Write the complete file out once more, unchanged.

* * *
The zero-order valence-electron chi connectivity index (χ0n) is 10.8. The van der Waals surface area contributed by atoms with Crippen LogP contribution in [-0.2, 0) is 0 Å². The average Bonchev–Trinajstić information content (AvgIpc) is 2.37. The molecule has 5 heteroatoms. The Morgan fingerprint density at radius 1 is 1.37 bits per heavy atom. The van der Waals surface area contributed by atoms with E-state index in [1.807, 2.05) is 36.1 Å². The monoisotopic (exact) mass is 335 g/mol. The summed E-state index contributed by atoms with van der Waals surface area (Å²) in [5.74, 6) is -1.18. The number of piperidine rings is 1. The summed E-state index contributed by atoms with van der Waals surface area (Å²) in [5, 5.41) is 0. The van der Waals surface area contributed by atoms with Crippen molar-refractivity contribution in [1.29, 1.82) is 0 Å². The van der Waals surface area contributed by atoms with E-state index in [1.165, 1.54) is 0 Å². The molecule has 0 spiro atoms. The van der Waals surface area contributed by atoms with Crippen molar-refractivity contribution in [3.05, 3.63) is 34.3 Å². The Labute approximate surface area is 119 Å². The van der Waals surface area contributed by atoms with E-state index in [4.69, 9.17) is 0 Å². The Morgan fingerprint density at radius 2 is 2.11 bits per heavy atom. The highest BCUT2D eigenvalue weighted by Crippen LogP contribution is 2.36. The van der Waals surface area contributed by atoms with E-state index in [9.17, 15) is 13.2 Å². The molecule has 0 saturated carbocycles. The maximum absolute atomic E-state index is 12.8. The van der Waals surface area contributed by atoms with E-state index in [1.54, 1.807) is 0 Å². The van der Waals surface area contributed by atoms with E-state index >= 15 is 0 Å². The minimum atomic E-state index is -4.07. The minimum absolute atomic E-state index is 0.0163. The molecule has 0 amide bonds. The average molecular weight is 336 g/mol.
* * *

The zero-order valence-electron chi connectivity index (χ0n) is 10.8. The van der Waals surface area contributed by atoms with Crippen LogP contribution in [-0.2, 0) is 0 Å². The average Bonchev–Trinajstić information content (AvgIpc) is 2.37. The molecule has 5 heteroatoms. The Morgan fingerprint density at radius 1 is 1.37 bits per heavy atom. The van der Waals surface area contributed by atoms with E-state index in [1.807, 2.05) is 36.1 Å². The monoisotopic (exact) mass is 335 g/mol. The summed E-state index contributed by atoms with van der Waals surface area (Å²) in [5.74, 6) is -1.18. The number of piperidine rings is 1. The summed E-state index contributed by atoms with van der Waals surface area (Å²) in [5, 5.41) is 0. The van der Waals surface area contributed by atoms with Crippen molar-refractivity contribution in [1.29, 1.82) is 0 Å². The van der Waals surface area contributed by atoms with E-state index in [1.165, 1.54) is 0 Å². The molecule has 0 spiro atoms. The van der Waals surface area contributed by atoms with Crippen molar-refractivity contribution in [3.05, 3.63) is 34.3 Å². The Labute approximate surface area is 119 Å². The van der Waals surface area contributed by atoms with E-state index in [4.69, 9.17) is 0 Å². The Morgan fingerprint density at radius 2 is 2.11 bits per heavy atom. The highest BCUT2D eigenvalue weighted by Crippen LogP contribution is 2.36. The van der Waals surface area contributed by atoms with E-state index in [9.17, 15) is 13.2 Å². The molecule has 0 saturated carbocycles. The maximum absolute atomic E-state index is 12.8. The van der Waals surface area contributed by atoms with E-state index in [1.54, 1.807) is 0 Å². The van der Waals surface area contributed by atoms with E-state index >= 15 is 0 Å². The minimum atomic E-state index is -4.07. The minimum absolute atomic E-state index is 0.0163. The molecule has 0 amide bonds. The average molecular weight is 336 g/mol.